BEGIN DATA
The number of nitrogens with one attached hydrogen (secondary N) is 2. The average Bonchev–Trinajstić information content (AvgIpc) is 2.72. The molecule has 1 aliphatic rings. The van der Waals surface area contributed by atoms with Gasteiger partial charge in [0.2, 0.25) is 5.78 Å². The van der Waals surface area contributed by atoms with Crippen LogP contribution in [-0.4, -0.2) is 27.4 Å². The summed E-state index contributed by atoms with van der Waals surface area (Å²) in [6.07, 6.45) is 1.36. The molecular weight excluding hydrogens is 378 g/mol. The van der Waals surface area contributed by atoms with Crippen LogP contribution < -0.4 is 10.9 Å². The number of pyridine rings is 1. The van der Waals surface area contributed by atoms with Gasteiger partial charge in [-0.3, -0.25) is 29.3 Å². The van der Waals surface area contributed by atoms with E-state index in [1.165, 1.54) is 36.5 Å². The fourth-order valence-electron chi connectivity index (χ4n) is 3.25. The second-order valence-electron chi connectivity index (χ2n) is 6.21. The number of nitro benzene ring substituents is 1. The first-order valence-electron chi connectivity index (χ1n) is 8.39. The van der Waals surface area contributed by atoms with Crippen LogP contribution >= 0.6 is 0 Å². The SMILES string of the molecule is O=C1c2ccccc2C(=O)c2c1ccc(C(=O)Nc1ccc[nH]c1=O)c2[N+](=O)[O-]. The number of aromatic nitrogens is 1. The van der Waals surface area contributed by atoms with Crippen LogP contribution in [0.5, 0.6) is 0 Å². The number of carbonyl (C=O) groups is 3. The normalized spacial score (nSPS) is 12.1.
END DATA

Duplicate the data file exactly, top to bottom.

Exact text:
The number of nitrogens with one attached hydrogen (secondary N) is 2. The average Bonchev–Trinajstić information content (AvgIpc) is 2.72. The molecule has 1 aliphatic rings. The van der Waals surface area contributed by atoms with Gasteiger partial charge in [0.2, 0.25) is 5.78 Å². The van der Waals surface area contributed by atoms with Crippen LogP contribution in [-0.4, -0.2) is 27.4 Å². The summed E-state index contributed by atoms with van der Waals surface area (Å²) in [6.07, 6.45) is 1.36. The molecular weight excluding hydrogens is 378 g/mol. The van der Waals surface area contributed by atoms with Crippen LogP contribution < -0.4 is 10.9 Å². The number of pyridine rings is 1. The van der Waals surface area contributed by atoms with Gasteiger partial charge in [-0.3, -0.25) is 29.3 Å². The van der Waals surface area contributed by atoms with E-state index in [1.165, 1.54) is 36.5 Å². The fourth-order valence-electron chi connectivity index (χ4n) is 3.25. The second-order valence-electron chi connectivity index (χ2n) is 6.21. The number of nitro benzene ring substituents is 1. The first-order valence-electron chi connectivity index (χ1n) is 8.39. The van der Waals surface area contributed by atoms with Crippen LogP contribution >= 0.6 is 0 Å². The SMILES string of the molecule is O=C1c2ccccc2C(=O)c2c1ccc(C(=O)Nc1ccc[nH]c1=O)c2[N+](=O)[O-]. The number of aromatic nitrogens is 1. The van der Waals surface area contributed by atoms with Crippen LogP contribution in [0.5, 0.6) is 0 Å². The number of carbonyl (C=O) groups is 3. The normalized spacial score (nSPS) is 12.1.